Research led by Lancaster University has recently revealed there could be a link between air pollution and brain damage over time (particularly as a cause of illnesses including Alzheimer’s).
Toxic nanoparticles found
Lancaster University researches have for the first time found a selection of toxic nanoparticles lodged inside human brains. The brains studied were from people aged 3 to 92 who lived in Mexico and Manchester. The importance of this find is the possible link with exposure to these toxic particles and the development of neurodegenerative diseases such as Alzheimer’s.
Researches found a particular particle abundant in the brains called magnetite (which is considered toxic to humans). Magnetite does occur naturally in the body but the striking difference between that and those lodged in the brains was that they (unlike natural magnetite particles) were spherical rather than angular and sized differently to those produced by humans.
The discovery has led to questions regarding exposure to this type of particle. In an interview with the Guardian, Professor Barbera Maher, head of the research, said:
“This is a discovery finding, and now what should start is a whole new examination of this as a potentially very important environmental risk factor for Alzheimer’s disease. Now there is a reason to go on and do the toxicity testing, because these particles are so prolific and people are exposed to them.”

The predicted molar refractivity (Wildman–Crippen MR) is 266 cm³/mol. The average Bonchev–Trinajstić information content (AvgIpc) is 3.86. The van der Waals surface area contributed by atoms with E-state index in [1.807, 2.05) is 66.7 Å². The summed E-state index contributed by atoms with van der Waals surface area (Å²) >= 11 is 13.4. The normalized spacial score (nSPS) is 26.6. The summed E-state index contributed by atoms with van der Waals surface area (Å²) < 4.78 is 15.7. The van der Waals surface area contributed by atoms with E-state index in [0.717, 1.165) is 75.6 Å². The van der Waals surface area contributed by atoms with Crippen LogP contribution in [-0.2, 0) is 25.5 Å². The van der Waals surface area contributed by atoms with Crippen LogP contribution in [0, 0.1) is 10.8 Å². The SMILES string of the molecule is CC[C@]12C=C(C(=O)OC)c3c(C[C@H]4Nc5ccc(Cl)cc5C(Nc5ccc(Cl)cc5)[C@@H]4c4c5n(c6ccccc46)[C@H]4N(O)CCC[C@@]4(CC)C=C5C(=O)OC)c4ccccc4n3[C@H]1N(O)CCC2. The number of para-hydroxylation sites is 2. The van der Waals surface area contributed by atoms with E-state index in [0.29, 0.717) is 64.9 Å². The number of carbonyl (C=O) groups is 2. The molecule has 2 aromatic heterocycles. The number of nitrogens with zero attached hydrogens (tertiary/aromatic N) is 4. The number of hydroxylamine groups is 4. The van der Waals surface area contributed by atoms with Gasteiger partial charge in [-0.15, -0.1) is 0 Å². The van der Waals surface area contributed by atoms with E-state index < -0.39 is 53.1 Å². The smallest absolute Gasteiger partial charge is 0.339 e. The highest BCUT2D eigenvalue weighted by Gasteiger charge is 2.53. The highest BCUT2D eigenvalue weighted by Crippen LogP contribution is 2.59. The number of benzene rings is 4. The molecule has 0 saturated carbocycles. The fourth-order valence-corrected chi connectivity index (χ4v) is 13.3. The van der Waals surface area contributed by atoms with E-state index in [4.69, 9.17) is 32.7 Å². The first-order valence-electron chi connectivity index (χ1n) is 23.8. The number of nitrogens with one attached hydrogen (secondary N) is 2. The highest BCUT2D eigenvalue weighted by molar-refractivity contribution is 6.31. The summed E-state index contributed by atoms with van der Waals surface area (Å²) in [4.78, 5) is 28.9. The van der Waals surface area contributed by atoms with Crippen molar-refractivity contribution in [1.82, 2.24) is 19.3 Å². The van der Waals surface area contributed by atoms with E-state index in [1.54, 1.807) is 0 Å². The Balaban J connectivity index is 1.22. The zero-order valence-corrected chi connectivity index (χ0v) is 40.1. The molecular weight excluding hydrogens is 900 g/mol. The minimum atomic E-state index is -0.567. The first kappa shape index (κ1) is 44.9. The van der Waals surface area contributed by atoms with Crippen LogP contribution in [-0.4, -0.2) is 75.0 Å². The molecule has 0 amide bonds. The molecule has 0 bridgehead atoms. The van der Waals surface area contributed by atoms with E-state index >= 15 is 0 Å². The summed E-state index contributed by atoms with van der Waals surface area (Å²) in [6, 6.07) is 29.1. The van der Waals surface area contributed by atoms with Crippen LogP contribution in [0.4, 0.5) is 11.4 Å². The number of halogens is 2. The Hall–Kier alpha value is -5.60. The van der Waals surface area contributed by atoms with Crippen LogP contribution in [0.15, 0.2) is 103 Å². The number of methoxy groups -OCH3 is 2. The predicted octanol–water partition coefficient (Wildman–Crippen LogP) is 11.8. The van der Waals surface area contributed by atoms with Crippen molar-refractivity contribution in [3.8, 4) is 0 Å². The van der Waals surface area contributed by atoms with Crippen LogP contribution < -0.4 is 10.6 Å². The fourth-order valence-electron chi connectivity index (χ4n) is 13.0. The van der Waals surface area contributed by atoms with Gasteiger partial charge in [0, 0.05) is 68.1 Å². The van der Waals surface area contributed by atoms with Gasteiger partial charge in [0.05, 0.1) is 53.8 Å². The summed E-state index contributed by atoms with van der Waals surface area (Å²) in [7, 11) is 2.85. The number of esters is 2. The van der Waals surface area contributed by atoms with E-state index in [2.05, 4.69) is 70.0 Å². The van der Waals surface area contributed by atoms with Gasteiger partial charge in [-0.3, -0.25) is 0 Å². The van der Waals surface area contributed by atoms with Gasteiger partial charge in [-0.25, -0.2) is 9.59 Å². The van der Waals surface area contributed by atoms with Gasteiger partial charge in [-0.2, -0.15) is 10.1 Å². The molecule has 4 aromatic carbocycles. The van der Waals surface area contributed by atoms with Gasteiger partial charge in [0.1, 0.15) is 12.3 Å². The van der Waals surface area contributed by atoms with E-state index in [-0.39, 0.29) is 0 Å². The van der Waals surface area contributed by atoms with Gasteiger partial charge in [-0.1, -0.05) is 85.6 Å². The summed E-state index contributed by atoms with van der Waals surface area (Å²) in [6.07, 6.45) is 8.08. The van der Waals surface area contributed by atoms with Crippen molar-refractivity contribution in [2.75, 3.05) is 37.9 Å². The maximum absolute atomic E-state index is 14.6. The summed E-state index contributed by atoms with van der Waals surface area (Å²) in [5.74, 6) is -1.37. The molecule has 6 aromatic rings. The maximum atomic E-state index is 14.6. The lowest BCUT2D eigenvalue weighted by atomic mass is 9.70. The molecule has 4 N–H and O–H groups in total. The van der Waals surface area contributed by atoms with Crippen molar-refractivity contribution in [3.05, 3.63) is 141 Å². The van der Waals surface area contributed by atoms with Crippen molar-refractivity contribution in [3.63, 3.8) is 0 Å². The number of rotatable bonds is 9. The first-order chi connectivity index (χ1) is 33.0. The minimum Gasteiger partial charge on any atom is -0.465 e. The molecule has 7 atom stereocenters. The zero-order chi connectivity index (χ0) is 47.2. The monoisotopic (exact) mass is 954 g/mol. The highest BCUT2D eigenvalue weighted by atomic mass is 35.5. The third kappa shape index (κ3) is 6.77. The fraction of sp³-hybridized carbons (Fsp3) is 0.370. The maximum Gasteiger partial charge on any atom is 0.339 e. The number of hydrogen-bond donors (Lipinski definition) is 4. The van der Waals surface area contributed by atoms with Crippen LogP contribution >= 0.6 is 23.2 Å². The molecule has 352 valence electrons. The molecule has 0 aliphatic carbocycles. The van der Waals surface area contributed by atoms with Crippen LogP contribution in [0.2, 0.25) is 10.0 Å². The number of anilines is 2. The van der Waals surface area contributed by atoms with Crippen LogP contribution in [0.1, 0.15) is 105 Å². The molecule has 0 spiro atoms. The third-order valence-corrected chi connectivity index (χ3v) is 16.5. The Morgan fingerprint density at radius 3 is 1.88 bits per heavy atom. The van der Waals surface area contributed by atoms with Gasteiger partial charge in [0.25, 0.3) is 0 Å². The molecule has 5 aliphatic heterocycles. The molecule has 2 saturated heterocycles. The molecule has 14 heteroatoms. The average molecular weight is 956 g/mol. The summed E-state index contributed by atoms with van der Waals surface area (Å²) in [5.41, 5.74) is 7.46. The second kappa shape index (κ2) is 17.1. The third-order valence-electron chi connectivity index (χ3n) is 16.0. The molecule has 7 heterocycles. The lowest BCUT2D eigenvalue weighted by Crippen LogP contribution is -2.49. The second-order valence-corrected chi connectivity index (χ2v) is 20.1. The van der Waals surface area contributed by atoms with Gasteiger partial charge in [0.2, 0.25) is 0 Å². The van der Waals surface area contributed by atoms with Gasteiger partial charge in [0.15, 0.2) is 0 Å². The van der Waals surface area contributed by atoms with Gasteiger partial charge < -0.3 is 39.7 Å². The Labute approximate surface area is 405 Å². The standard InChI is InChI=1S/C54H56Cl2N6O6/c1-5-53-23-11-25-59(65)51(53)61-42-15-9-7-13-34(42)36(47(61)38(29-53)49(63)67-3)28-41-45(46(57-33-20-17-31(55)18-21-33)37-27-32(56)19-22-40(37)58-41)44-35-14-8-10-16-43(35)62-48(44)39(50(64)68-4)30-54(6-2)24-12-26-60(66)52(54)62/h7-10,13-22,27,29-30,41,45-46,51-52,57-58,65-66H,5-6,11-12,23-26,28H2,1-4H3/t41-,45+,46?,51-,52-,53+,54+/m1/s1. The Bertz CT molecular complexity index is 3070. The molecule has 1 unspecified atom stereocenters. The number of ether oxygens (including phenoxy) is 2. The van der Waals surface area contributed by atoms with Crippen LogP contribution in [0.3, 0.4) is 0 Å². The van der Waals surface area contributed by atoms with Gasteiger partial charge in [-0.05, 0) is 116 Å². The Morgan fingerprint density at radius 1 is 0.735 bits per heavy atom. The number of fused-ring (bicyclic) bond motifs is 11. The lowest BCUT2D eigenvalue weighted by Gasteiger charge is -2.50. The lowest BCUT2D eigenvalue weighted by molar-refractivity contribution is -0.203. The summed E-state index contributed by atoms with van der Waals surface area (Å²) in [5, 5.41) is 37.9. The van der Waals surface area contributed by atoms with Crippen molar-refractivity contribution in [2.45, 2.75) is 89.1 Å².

The research while not conclusive has opened up to new questions and given scientists cause to look into whether polluted cities and environments could be a risk to humans within them.
The discovery brings worry for those in cities with high pollution. Industrial cities in the UK like Birmingham, Burnley, Sunderland and Blackburn could all see residents at risk from factory smoke, car exhausts and other pollution.
In Beijing, there has already been unrest over the thickness of the smog over the city which has previously caused the city to shut down, closing schools, factories and roads to try and clear the air.
Despite countries pledging to reduce carbon footprints and in some cases attempt carbon neutrality status, if a link is found following further research, it could require governments to rapidly find ways to combat air pollution and reduce risk of brain injuries faster than originally intended.
While it is difficult to pinpoint exact responsibility, in a legal environment it could be problematic for manufacturers and local authorities who cause/allow air pollution and put local lives at risk.
Brain injuries are some of the most serious injury types we deal with at Scott Rees & Co. Often we find that progressive brain injuries like neurodegenerative diseases usually come from exposure to chemicals and spores. They often impact more lives than just the person injured.
Often a neurodegenerative disease affects cognitive functions and memory. This can in turn put a lot of emotional strain on a family who usually end up looking after the affected person which could mean taking time off work, leaving work or contributing to the cost of care.
With brain injuries, we often assemble an expert team to help plan care, rehabilitation, counselling and financial assistance for the sufferer and their family. When it comes to serious injuries it is never just 1 person who bears the brunt of injury.
If you’d like to talk to one of our advisers on what Scott Rees & Co can do for a serious injury, be it brain injury or otherwise, then call us on 01695 722 222 for free, impartial, confidential advice. Alternatively you can use our web contact form here.
- Pexels.com, Wikipedia,https://www.pexels.com/photo/sky-clouds-building-industry-39553